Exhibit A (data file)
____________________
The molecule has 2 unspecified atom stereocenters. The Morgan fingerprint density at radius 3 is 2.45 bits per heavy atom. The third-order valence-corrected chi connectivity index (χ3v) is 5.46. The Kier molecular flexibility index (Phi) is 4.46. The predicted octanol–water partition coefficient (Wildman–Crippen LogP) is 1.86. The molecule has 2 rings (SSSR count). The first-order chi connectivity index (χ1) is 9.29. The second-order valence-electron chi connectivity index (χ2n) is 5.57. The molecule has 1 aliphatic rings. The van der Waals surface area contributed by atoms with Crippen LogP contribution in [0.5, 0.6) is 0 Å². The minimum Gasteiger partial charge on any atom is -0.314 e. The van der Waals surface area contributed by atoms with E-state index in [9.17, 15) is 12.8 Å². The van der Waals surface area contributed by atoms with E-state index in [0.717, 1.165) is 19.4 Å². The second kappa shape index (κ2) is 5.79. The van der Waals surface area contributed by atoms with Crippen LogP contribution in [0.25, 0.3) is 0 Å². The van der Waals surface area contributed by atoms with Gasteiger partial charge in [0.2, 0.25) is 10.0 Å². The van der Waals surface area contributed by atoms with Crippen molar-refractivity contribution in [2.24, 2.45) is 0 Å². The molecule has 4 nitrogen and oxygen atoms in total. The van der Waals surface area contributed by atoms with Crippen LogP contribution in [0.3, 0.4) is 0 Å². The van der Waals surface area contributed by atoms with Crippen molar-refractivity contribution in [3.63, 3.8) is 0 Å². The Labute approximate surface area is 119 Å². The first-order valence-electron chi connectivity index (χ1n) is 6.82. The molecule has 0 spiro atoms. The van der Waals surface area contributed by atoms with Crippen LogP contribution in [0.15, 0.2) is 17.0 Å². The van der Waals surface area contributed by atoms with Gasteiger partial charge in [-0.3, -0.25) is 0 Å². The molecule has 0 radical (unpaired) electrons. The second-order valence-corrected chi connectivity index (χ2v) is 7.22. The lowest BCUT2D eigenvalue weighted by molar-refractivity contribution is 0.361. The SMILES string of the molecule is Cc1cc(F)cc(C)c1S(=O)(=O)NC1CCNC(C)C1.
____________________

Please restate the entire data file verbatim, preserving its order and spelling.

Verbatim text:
The molecule has 2 unspecified atom stereocenters. The Morgan fingerprint density at radius 3 is 2.45 bits per heavy atom. The third-order valence-corrected chi connectivity index (χ3v) is 5.46. The Kier molecular flexibility index (Phi) is 4.46. The predicted octanol–water partition coefficient (Wildman–Crippen LogP) is 1.86. The molecule has 2 rings (SSSR count). The first-order chi connectivity index (χ1) is 9.29. The second-order valence-electron chi connectivity index (χ2n) is 5.57. The molecule has 1 aliphatic rings. The van der Waals surface area contributed by atoms with Crippen LogP contribution in [0.5, 0.6) is 0 Å². The minimum Gasteiger partial charge on any atom is -0.314 e. The van der Waals surface area contributed by atoms with E-state index in [9.17, 15) is 12.8 Å². The van der Waals surface area contributed by atoms with E-state index in [0.717, 1.165) is 19.4 Å². The second kappa shape index (κ2) is 5.79. The van der Waals surface area contributed by atoms with Crippen LogP contribution in [0.25, 0.3) is 0 Å². The van der Waals surface area contributed by atoms with Gasteiger partial charge in [0.2, 0.25) is 10.0 Å². The van der Waals surface area contributed by atoms with Crippen molar-refractivity contribution in [2.24, 2.45) is 0 Å². The molecule has 4 nitrogen and oxygen atoms in total. The van der Waals surface area contributed by atoms with Crippen LogP contribution in [0.3, 0.4) is 0 Å². The van der Waals surface area contributed by atoms with Crippen molar-refractivity contribution in [3.63, 3.8) is 0 Å². The Labute approximate surface area is 119 Å². The first-order valence-electron chi connectivity index (χ1n) is 6.82. The molecule has 0 spiro atoms. The van der Waals surface area contributed by atoms with Crippen LogP contribution in [0.15, 0.2) is 17.0 Å². The van der Waals surface area contributed by atoms with Gasteiger partial charge in [-0.3, -0.25) is 0 Å². The molecule has 0 radical (unpaired) electrons. The second-order valence-corrected chi connectivity index (χ2v) is 7.22. The lowest BCUT2D eigenvalue weighted by molar-refractivity contribution is 0.361. The SMILES string of the molecule is Cc1cc(F)cc(C)c1S(=O)(=O)NC1CCNC(C)C1.